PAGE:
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Bill banning smoking in car with young children moves through Senate

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Smokers beware: there may be one less place you can light up in the Sunshine State.

The Senate Health Policy Committee on Tuesday gave the nod to state Sen. Jeff Clemens bill that makes it illegal to smoke cigarettes in a car if there’s a child under 13 traveling in the vehicle.

The bill — SB 548 — isn’t limited to just the driver, though. Anyone who chooses to  to light up with young children in tow could be charged with a non-moving violation. According to a staff analysis the amount of fines that someone faces for violating the law will vary depending on where they live. For instance, in Leon County a non-moving violation is a $116 violation but in Miami-Dade a non-moving violation is $129.

Seven states and the Commonwealth of Puerto Rico already have banned smoking in vehicles that children ride in. California and Oregon ban smoking in a car with children under the age of 18 whereas Oregon bans smoking in car with children under 8.

Clemens enjoyed bipartisan support from the Senate Health Policy Committee. State Sen. Arthenia Joyner, a Democrat, says the state already has snuffed smoking in the workplace and needs to take steps to protect children.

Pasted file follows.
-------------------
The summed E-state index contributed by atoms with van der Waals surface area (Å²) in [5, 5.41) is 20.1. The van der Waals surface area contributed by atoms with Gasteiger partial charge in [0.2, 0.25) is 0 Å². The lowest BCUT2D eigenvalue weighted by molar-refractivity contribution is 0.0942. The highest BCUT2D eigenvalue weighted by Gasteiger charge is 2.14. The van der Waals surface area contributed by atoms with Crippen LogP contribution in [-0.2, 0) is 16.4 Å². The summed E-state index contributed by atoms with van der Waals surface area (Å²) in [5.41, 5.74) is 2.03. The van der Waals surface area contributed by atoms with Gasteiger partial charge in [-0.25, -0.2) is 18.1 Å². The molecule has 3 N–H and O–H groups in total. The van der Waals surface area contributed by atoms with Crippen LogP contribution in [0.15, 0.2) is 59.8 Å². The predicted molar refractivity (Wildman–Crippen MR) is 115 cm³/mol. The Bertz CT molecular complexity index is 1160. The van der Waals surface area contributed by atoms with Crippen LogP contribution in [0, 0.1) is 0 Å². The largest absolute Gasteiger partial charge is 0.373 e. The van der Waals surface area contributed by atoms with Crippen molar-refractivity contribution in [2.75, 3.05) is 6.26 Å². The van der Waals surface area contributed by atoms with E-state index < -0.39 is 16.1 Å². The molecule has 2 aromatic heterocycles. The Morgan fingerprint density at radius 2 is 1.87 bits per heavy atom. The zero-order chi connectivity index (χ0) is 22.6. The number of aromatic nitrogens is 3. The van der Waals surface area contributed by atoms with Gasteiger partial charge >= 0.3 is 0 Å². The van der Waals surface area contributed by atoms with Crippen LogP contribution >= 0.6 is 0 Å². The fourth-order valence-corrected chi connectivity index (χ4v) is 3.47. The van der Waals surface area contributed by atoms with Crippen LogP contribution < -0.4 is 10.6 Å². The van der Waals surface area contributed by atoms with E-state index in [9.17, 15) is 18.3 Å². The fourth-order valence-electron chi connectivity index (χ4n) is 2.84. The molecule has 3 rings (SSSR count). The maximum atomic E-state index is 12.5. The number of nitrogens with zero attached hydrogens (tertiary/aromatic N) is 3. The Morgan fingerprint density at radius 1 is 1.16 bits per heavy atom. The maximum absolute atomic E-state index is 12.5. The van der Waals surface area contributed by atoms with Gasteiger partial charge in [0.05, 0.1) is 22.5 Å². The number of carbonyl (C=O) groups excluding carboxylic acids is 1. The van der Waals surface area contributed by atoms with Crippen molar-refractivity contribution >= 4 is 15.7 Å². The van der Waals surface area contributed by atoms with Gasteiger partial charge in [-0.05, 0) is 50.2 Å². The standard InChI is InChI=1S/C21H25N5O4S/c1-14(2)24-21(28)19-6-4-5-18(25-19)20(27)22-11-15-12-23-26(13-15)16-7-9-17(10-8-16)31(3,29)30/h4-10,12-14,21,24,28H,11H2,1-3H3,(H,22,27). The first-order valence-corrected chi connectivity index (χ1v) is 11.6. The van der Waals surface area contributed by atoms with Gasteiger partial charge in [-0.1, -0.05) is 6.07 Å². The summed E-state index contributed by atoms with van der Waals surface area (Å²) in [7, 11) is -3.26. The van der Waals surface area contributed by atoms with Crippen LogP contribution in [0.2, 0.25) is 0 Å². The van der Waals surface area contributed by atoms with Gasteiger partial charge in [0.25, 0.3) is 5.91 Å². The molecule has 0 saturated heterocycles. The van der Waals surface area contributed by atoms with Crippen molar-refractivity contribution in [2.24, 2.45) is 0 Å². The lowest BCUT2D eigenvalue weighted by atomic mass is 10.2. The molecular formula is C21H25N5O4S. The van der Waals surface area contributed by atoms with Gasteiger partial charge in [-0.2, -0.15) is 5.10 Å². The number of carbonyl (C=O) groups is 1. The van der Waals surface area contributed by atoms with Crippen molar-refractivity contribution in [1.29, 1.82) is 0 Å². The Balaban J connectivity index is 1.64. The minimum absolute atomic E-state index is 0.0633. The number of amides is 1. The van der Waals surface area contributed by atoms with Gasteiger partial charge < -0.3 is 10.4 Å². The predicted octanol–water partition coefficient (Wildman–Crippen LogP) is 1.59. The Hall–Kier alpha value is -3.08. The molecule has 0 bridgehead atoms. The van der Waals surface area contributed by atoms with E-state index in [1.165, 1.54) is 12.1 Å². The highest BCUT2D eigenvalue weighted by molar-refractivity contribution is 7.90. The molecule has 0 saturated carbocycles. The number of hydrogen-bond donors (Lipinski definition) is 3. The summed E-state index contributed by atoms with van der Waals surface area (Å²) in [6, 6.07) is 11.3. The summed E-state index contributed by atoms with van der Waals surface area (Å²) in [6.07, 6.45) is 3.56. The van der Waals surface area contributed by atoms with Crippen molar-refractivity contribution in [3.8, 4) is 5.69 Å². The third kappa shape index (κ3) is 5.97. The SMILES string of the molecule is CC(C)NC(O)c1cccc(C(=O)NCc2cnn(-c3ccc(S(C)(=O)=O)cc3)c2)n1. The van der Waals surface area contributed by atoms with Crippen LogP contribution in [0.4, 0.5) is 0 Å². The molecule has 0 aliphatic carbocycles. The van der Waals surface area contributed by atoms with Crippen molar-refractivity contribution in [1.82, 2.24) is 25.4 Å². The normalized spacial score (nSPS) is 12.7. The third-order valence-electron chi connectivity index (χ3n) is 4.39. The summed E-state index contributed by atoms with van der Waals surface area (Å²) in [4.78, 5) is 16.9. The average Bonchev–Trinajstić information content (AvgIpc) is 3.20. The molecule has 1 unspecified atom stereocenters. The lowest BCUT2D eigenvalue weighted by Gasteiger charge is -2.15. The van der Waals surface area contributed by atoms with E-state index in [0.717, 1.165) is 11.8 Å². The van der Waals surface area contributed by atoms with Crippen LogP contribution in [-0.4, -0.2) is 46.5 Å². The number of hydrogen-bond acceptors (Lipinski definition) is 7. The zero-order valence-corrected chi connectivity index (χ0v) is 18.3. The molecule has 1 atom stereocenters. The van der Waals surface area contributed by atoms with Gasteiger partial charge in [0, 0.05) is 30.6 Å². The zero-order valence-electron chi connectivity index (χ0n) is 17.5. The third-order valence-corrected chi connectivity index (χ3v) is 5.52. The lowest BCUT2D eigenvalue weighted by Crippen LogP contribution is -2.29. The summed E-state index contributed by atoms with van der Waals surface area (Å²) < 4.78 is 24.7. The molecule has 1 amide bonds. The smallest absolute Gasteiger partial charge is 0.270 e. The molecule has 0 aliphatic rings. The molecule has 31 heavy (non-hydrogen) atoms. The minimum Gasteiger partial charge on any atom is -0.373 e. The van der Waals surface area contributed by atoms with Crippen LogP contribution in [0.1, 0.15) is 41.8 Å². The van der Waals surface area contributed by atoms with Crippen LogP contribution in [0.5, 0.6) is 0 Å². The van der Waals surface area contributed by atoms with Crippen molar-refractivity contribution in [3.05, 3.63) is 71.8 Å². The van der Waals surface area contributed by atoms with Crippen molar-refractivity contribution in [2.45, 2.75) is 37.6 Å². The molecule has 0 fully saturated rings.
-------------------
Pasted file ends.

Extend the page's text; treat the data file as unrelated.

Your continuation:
Joyner said she “actually sheds tears” every time she sees a baby or young child in a care with a smoker.

“We have a moral responsibility to provide a safe environment for our children,” she said, supporting the bill.

State Sen. Don Gaetz, who co-sponsored the bill, agreed with Joyner. He joked that as a “probationary member of the Liberty Caucus,” he realized that the bill was “government’s hand reaching into the car of somebody who is driving their own vehicle.” But he added that children are strapped-in passengers who cannot leave the vehicle and the adverse risks of second- hand smoke are too strong to ignore.

“Even those of us who have strong aversions to the hand of government lying heavy on free choice  ….  have to support this bill.”

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